Mary appeared to us as a sealed letter, in which were hidden the mysteries of the Son and his depth.
She gave her body as a clean sheet; the Word wrote his essence on it, corporeally.
The Son is the Word and she is the letter, as we said, by which forgiveness was sent forth to the whole world.
She was the letter, not because she was sealed after she was inscribed, but the Divinity sealed her and then wrote on her.
They sealed her and inscribed her; she was also read although not being opened, because the Father revealed in her, mysteries more sublime than usual.
The Word entered and dwelt in her within the guarded seals, tokens of virginity in her body but conception in her womb which is full of wonder.
With her the Father sent us tidings full of good things, and through her, forgiveness to all condemned for their bonds of sin.
She was a letter in which the secret of the Father was written which by her flesh He revealed to the world that the world might be renewed by it.
O letter – it was not a case of it being written and then sealed; but it was sealed first and only then written – a great wonder!
For while it was sealed, it was mystically written; although not opened, it was read clearly.
She became a letter, and what was written on her is the Word; when it was read, the earth was enlightened by its tidings.
The above excerpts are from Jacob of Serug’s book, On the Mother of God. Jacob was a Syrian Orthodox whose writing flourished at the turn of the fifth-sixth centuries. Tradition says that when he was about three years old he received three “handfuls” of the Holy Spirit at one of the liturgical festivals of our Lord. From that time on he began to speak homilies and treatises. He was made Bishop of Serug in the year 830 at the age of sixty-seven. He departed to the Lord on November 29, 833.
Some interesting and notable points of Jacob’s theology and writing include the following:
- Mary’s role is crucial to the events of the incarnation. Without her the incarnation would not have taken place.
- Jacob rejects the idea that the Word entered Mary’s womb before the angel had spoken. Her consent was absolutely necessary. “The moment she replied in the affirmative, she conceived in her womb,” says Jacob.
- Consistent with the Syriac tradition, Jacob regards the Word as having entered Mary through her ear.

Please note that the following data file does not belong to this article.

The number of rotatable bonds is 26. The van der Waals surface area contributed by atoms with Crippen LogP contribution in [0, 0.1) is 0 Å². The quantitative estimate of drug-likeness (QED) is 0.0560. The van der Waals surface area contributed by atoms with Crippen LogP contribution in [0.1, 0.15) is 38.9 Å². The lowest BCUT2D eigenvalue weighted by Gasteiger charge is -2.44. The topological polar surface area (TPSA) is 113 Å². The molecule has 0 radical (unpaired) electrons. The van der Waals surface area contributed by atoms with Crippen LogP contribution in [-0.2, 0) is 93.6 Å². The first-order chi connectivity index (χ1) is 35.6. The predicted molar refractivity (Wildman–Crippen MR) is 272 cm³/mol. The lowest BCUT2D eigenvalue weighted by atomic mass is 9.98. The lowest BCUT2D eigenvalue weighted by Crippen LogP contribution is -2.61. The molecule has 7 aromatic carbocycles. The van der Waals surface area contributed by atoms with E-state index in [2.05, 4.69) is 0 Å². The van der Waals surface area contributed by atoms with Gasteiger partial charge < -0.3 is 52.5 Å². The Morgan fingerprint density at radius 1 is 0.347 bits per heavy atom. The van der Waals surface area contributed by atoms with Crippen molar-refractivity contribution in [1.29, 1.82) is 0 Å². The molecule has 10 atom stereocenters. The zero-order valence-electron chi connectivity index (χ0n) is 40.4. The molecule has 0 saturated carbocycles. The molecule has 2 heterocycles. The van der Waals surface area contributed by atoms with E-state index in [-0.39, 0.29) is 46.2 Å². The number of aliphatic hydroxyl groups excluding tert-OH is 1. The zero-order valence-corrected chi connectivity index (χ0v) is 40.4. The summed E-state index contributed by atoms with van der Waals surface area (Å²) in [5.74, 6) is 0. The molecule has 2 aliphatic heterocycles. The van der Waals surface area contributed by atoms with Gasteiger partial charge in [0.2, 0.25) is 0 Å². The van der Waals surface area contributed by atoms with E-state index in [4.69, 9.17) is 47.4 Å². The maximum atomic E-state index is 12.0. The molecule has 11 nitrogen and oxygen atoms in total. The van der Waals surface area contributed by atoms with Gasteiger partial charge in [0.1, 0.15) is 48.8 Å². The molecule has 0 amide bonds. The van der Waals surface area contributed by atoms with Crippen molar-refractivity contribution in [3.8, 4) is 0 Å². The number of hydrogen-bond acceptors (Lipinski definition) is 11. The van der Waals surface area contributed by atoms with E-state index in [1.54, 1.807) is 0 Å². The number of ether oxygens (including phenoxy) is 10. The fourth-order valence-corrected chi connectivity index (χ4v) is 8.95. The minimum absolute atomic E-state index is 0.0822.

- Jacob differentiates between Spirit and Power in Luke 1:35, “the Holy Spirit shall come upon you and the Power of the Most High shall overshadow you.” The Spirit is the Holy Spirit who first sanctifies Mary’s womb. The Power is the Word who then enters and dwells therein.
- Jacob refers to the Angel Gabriel as the “Watcher.”
What does the Father’s letter say to you and how will you respond? If you were to write back to the Father what would your letter say?
Related post: Birthing God
I am really enjoying your posts. They are very thought provoking. You must be so well read.
Thank you for sharing the wisdom of the ages with us.
Thank you for your kind words and for reading my blog. I am glad you enjoy it. Peace, Mike
I suppose it would have to be a thank you note.
I’d not heard the entry through her ear before. I’ll have to read more on that.
It would also be good to look at the Greek for “overshadowed”…
Meister Eckhart (I think) said if the only prayer we ever uttered was “thank you” it would be enough.
The conception taking place through her ear is intriguing and offers a lot for reflection. The Word enters our ear, through hearing we envelop/contain the Word. The question then is, How will we birth, give life to, the Word in the world?
The entire universe owes an incredible thank you note to the Virgin Mary! Thank you, Mike for bringing inspiration into my day.
Yes, deep gratitude for Mary – she made the incarnation possible. I am glad you liked the post. Peace, Mike